by Sean Oakley Read author interview December 15, 2003
There are so many things I could tell you. One story, perhaps – but within that story so many choices, such a legion of particulars that I could bend and shape to my purposes. E Unum Pluribus.
I could, for example, show you just an image of reality, like the shadows of flames on the cave wall – the idea of the thing without the thing’s sharp edges. Or I could offer you every unvarnished fact, each one a hair ripped from my scalp, till I was left cowed before you, bald and bloodied and shamed.
I could, if I wanted, lie.
I could tell you that she came to me, found me in a moment of weakness, unprepared and undefended. That she batted her eyes, took my hand, and led me astray. I could maintain that I found no pleasure in it – that even as my body acquiesced my conscience rebelled at the impropriety.
Parts of that might even be true. And perhaps I could, if I were eloquent enough and shed a tear of contrition, convince you of it.
But to what end? After all, the play’s the thing – not the memory of it, and if I’m damned anyway then is there anything at all left at stake?
No, I must do better.
So instead, I could tell you of her beauty and her youth. I could describe girlish pink lipstick and improbably short skirts and Nabokovian glances. I could admit to guiltily anticipated pep rallies in all their sartorial, sweatered splendor. I could tell you, in sensual detail, about bubble gum popping and sloe-eyes and sweet, intoxicating perfume.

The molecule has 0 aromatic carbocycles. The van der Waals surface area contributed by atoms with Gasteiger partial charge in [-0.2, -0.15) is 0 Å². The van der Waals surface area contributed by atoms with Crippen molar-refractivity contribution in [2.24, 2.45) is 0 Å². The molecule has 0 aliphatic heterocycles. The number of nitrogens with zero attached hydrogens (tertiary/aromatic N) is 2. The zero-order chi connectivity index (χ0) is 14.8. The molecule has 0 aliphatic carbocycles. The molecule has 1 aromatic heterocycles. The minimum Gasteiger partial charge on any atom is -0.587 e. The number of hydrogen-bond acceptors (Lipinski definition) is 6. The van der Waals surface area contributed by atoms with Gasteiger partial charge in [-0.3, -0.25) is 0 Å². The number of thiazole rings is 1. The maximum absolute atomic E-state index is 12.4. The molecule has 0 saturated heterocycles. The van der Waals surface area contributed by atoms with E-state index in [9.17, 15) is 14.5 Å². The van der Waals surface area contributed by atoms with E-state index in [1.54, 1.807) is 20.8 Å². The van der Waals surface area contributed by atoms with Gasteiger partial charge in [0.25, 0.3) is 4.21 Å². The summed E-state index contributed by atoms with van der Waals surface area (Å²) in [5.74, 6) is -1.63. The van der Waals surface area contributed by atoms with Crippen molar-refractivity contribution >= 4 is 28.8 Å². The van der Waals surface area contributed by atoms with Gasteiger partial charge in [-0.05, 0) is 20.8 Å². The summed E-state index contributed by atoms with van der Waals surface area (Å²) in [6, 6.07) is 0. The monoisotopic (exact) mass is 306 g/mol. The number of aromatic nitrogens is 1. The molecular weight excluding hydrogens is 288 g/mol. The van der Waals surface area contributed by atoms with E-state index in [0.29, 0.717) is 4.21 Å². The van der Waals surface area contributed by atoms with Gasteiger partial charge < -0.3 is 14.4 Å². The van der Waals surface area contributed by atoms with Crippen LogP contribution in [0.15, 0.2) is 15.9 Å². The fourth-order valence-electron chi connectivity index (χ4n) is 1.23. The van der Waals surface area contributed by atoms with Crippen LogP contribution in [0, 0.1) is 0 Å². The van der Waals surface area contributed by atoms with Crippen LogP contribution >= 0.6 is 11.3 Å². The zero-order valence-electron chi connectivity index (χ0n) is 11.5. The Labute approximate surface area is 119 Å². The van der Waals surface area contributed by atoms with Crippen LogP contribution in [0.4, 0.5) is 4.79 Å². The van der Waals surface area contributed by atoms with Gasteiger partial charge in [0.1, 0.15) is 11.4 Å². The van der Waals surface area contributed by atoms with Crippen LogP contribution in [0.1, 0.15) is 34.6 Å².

I might argue that I couldn’t help but notice, that it was only natural – that I wasn’t alone in noticing – claims that would be both true and irrelevant.
If I didn’t fear it would shock you too much, I could acknowledge carrying these images around with me, in a pocket, say, and when alone, reveling in them.
And at this point in the telling I might wonder, perhaps out loud, if by indulging in harmless fantasy I had already gone too far. Whether these wanton reveries had set me on an irremediable path, its primroses thorny and its terminus foregone. I would likely answer my own question in the negative – appeal to the vagaries of fate would provide a convenient defense, but it’s a double-edged sword, denying forgiveness as surely as it deflects responsibility.
So if the goal is truth, as I’m nearly certain it is, then I could tell you about a crisp fall night, about a chance meeting, and how I offered a ride, and that it was accepted.
I could tell you about a tentative kiss, resisted just long enough to fool no one, least of all myself.
I could, if I were a better man, take the rap and tell you that I was the initiator. But a lie, even in the service of chivalry, is still a lie.
I could tell you of the candy taste of her mouth and her easy confidence.
I could describe a callused middle-aged hand exploring with wonder and gratitude the smooth contours of a firm breast, a yielding thigh.
I could tell you that I thought I might love her, and fantastically, even this would be true.
I could tell you all these things.
And then, finally, I could provide for you an ending. A tale of charges and counter-charges, of averred innocence, of irrefutable evidence, of tearful pleas for forgiveness in private and earnest appeals for understanding in public. That would be a good ending. You would like it.
Or, I could, in one final, futile attempt at redemption, tell you of a man who wakes, sometimes, from troubled sleep, and watching his wife breathe beside him, tells himself stories.
About the Author:
Sean Oakley lives in Wheaton, Illinois with his wife and three children. Between bursts of dubious literary inspiration he spends his time trying to figure out what to do about the stray cats that have inexplicably taken up residence in his basement.
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